If you are building a new home that's close enough to the city or town nearest you that it could theoretically be connected to the city utility lines, but far enough out that setting up a well water and septic tank system may be a viable option, here are a few reasons why you may want to consider taking the well water and septic tank route instead.
Water Source Location
When connected to a major, shared water source, the source of your water could be multiple miles away from your home. You have little control over how that water is treated or who has access to it. You also have to pay for the cost of routing the water to your home from wherever it is treated in or near the city. With a well, you'll have control over where exactly your water source is placed and can maintain a certain level of control over your water source, along with power over where that water source is placed on your property for the best visual or logistical outcome.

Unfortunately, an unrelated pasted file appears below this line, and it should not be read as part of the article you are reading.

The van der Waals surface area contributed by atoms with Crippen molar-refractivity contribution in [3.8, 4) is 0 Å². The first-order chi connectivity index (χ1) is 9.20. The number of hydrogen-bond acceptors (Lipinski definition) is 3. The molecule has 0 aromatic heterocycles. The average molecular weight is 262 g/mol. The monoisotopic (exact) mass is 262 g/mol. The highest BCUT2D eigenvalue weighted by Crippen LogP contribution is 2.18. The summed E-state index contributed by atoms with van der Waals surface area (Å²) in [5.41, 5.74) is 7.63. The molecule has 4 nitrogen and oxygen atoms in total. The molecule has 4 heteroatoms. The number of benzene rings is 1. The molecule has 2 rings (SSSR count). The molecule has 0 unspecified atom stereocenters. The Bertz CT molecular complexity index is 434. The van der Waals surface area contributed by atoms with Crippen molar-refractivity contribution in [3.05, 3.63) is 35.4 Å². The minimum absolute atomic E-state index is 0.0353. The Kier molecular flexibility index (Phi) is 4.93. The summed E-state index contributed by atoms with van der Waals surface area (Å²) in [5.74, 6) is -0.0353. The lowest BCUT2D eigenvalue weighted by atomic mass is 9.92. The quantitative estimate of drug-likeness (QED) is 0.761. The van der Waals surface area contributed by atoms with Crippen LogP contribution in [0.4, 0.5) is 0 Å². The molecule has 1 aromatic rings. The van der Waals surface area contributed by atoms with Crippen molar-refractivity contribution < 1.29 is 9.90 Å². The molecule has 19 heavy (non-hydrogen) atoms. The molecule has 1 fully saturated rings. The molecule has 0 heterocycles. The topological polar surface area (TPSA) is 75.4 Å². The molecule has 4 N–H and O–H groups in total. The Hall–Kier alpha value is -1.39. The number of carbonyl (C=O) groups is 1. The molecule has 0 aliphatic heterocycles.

Well Water Costs
After you install your well, there will be costs for maintenance. Depending upon the quality of the water source, you may even need to purchase a water softener to make sure your water tastes clean and fresh and can be adequately used with soap in order to clean your body, hair, and the rest of your home. However, after these initial setup costs, you would incur no revolving fees for using the water. Most of the costs associated with getting water as a utility from a city-owned source is in getting the water to your home. If you're able to simply pull the water up out of the ground, you've done all the work yourself by installing the pump!
Septic System Costs
Like a well, you'll have initial costs for setting up the septic tank system. You will also have costs related to removing solids from the septic tank a few times each year. But beyond these periodic costs, you will not incur any fees for sewage services, as you would if you were connected to the city system. And since septic tank systems work by using used water from areas like your bathroom or kitchen, you don't use extra water from the well just to operate it.
Making use of these efficient, low-cost systems can help make your home more self-sufficient and low cost.
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